Rapid injection of protamine increased cardiovascular effects . Recommendation for dosing is “no more than 50 mg of the drug is administered in any 10-min-period” (15).
We think that a major step in the surgical outcome of our patient was the decision to again administer protamine again. We thougt that we were dealing with protamine reactions but we had no change of giving protamine becouse the patient was bleeding heavyly (1500 cc/h). The mechanism of this cardiac failure supports the hypothesis of a direct effect of the heparin –protamine complexes on cardiac contractility (9).
Alternatives to protamine are available. Hexadimethrine bromide (poly-brene) was used before but is no longer available for clinical use and some heparinases are agents that have been used occasionally as reversal agents for heparin. Of all the pharmacologic alternatives for heparin reversal, rPF4 appears to be a most promising agent. In the absence of a safe and efficient agent for the reversal of heparin, when the risks of adverse reaction to protamine outweigh the risks of extensive bleeding, spontaneous reversal of heparin is allowed. Treatment of adverse responses to protamine is based on supporting the affected organs and reducing the effects of histamine.
Methylene blue is another durg that was suggested by some auothers to prevent and treat hemodynamic complications caused by the use of protamine after CPB. In patients who develop acute pulmonary hypertension and right heart failure, therapy attempts to reduce pulmonary artery pressure and maintain systemic pressure and right ventricular contractility (17). Vasodilators such as nitroglycerin and cyclic AMP-specific phosphodiesterase inhibitors (i.e., amrinone, milrinone, enoximone) may be useful. As a third-line therapy, alprostadil (PGE1 ) can be used but often infusion of a catecholamine with alpha-agonist properties (e.g., norepinephrine) through a left atrial catheter is needed (17). Lock also reported that heparin could reverse protamine-induced pulmonary hypertension by decreasing heparin-protamine complexes and stopping thromboxane release from macrophages, but this has not been confirmed (18). In our case we we exprienced that after reheparinizing the patient the hemodynamics recovered with inotropic support, we didn’t choose the cardiopulmonary bypass again becouse we thought that the systemic vascular resistance would drop much more.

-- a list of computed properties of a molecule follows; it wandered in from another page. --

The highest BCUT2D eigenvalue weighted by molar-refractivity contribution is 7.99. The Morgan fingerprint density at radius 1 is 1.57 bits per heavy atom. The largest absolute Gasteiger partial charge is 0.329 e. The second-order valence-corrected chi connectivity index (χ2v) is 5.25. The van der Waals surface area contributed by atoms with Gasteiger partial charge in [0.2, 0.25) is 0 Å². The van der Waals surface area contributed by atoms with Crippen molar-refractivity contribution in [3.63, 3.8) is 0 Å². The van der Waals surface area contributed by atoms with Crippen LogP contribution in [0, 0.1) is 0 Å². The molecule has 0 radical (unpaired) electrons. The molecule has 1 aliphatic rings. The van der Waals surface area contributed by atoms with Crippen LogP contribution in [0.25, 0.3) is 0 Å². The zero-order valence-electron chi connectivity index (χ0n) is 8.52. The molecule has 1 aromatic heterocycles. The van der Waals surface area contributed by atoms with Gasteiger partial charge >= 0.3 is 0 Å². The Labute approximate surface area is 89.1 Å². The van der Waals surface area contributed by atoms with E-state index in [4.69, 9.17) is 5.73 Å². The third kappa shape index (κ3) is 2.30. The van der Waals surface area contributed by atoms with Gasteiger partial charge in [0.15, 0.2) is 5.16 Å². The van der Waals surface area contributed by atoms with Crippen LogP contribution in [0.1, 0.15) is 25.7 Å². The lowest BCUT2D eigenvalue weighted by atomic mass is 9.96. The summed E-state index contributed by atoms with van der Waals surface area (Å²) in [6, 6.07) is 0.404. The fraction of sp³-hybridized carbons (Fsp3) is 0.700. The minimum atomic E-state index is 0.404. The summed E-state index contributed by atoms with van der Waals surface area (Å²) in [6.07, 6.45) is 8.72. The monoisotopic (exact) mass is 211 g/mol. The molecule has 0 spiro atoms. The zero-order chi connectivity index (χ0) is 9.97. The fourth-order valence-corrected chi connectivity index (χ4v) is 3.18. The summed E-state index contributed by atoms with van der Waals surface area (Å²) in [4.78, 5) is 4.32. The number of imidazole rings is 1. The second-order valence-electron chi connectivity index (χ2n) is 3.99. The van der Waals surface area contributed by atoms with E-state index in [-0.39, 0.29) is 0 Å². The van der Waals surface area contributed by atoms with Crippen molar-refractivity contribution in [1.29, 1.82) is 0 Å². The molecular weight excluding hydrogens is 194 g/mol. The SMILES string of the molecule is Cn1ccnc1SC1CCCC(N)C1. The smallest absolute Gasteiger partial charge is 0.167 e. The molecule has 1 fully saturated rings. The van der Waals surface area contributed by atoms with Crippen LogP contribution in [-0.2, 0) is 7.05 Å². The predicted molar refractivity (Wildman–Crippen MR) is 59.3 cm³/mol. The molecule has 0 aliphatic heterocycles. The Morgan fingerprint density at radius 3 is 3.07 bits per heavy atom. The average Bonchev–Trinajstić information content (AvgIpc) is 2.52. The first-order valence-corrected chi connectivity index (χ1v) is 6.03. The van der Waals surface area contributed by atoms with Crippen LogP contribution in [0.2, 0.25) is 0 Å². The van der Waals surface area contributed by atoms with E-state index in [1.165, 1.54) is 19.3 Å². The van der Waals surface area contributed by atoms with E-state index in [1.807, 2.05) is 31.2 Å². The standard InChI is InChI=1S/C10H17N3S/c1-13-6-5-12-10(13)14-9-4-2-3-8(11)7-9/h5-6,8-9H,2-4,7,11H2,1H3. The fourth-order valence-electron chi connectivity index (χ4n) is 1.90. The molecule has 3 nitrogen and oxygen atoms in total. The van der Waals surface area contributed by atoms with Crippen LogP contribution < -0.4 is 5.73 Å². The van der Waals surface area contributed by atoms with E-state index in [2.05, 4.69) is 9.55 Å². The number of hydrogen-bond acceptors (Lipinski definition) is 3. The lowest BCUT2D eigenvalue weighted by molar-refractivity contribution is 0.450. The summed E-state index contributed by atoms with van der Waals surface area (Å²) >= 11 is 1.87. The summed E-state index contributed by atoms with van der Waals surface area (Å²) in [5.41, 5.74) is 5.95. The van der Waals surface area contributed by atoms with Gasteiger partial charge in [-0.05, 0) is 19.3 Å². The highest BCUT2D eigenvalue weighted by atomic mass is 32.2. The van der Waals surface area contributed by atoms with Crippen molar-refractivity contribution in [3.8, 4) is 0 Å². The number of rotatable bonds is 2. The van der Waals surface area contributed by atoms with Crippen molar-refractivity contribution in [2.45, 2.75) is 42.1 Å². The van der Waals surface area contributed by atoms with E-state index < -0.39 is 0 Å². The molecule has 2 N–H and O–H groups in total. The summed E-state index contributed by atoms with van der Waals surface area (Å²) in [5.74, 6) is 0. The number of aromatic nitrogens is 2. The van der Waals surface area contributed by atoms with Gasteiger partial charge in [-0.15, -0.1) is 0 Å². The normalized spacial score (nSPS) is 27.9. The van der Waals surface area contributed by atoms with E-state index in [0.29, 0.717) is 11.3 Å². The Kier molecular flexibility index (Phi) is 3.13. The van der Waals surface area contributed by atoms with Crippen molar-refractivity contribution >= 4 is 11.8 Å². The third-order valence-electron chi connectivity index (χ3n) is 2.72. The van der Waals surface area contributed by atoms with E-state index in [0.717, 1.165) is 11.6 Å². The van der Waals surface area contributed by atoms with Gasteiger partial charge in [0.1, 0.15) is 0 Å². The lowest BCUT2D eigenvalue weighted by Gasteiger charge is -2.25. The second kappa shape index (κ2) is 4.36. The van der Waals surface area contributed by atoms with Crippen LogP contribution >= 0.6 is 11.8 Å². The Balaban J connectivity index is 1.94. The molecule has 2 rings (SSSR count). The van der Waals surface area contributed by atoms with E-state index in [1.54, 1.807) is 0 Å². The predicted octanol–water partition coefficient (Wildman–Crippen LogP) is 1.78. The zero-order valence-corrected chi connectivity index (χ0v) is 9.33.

Immunologic reactions to protamine have received little attention among clinicians. In view of our experience, we should like to suggest that anaphylactic reactions to protamine are uncommon but potentially life threating. Patients, who have had previous protamine injections during cardiovascular surgery, diabetics on protamine containing insulin, as well as patients with allergy to fish and vasectomised patients should perhaps be routinely tested for such sensitivity and be appropriately premedicated. Finally, when suspecting a severe adverse reaction to protamine, we estimate that heparin should not be reversed even with a greater risk of bleeding and subsequent reexploration. As protamin is being the only used alternative of heparin reversal in daily practice we have to approach this antity very carefully.